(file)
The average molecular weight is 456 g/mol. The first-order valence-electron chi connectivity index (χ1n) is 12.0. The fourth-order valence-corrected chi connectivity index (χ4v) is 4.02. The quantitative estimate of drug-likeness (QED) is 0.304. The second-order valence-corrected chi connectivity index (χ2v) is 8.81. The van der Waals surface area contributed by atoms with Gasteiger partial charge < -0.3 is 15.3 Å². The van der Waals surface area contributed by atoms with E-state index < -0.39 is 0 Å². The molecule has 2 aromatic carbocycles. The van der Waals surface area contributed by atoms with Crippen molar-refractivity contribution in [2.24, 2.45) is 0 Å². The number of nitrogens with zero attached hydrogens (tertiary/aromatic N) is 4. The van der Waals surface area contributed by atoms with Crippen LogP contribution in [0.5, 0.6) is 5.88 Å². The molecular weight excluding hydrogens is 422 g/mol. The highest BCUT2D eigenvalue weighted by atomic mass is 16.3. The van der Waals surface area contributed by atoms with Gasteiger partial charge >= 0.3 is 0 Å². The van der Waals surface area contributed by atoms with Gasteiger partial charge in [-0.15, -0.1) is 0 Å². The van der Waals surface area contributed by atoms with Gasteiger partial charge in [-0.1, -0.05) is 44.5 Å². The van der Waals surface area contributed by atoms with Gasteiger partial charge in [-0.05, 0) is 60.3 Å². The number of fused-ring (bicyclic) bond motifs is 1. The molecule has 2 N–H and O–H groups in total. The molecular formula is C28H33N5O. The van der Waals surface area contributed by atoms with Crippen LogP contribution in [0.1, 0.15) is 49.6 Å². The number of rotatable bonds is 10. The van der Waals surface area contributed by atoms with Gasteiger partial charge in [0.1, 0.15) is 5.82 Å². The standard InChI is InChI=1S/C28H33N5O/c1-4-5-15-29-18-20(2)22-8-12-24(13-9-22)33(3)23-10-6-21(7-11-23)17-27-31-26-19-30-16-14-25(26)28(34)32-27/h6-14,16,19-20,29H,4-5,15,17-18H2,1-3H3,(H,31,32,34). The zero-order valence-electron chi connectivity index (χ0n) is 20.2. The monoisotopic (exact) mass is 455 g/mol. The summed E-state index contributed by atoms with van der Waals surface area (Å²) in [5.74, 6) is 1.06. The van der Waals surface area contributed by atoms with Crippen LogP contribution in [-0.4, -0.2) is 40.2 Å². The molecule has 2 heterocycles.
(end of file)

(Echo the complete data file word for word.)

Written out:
The average molecular weight is 456 g/mol. The first-order valence-electron chi connectivity index (χ1n) is 12.0. The fourth-order valence-corrected chi connectivity index (χ4v) is 4.02. The quantitative estimate of drug-likeness (QED) is 0.304. The second-order valence-corrected chi connectivity index (χ2v) is 8.81. The van der Waals surface area contributed by atoms with Gasteiger partial charge < -0.3 is 15.3 Å². The van der Waals surface area contributed by atoms with E-state index < -0.39 is 0 Å². The molecule has 2 aromatic carbocycles. The van der Waals surface area contributed by atoms with Crippen molar-refractivity contribution in [2.24, 2.45) is 0 Å². The number of nitrogens with zero attached hydrogens (tertiary/aromatic N) is 4. The van der Waals surface area contributed by atoms with Crippen LogP contribution in [0.5, 0.6) is 5.88 Å². The molecular weight excluding hydrogens is 422 g/mol. The highest BCUT2D eigenvalue weighted by atomic mass is 16.3. The van der Waals surface area contributed by atoms with Gasteiger partial charge >= 0.3 is 0 Å². The van der Waals surface area contributed by atoms with Gasteiger partial charge in [-0.15, -0.1) is 0 Å². The van der Waals surface area contributed by atoms with Gasteiger partial charge in [-0.1, -0.05) is 44.5 Å². The van der Waals surface area contributed by atoms with Gasteiger partial charge in [-0.05, 0) is 60.3 Å². The number of fused-ring (bicyclic) bond motifs is 1. The molecule has 2 N–H and O–H groups in total. The molecular formula is C28H33N5O. The van der Waals surface area contributed by atoms with Crippen LogP contribution in [0.1, 0.15) is 49.6 Å². The number of rotatable bonds is 10. The van der Waals surface area contributed by atoms with Gasteiger partial charge in [0.1, 0.15) is 5.82 Å². The standard InChI is InChI=1S/C28H33N5O/c1-4-5-15-29-18-20(2)22-8-12-24(13-9-22)33(3)23-10-6-21(7-11-23)17-27-31-26-19-30-16-14-25(26)28(34)32-27/h6-14,16,19-20,29H,4-5,15,17-18H2,1-3H3,(H,31,32,34). The zero-order valence-electron chi connectivity index (χ0n) is 20.2. The monoisotopic (exact) mass is 455 g/mol. The summed E-state index contributed by atoms with van der Waals surface area (Å²) in [5.74, 6) is 1.06. The van der Waals surface area contributed by atoms with Crippen LogP contribution in [-0.4, -0.2) is 40.2 Å². The molecule has 2 heterocycles.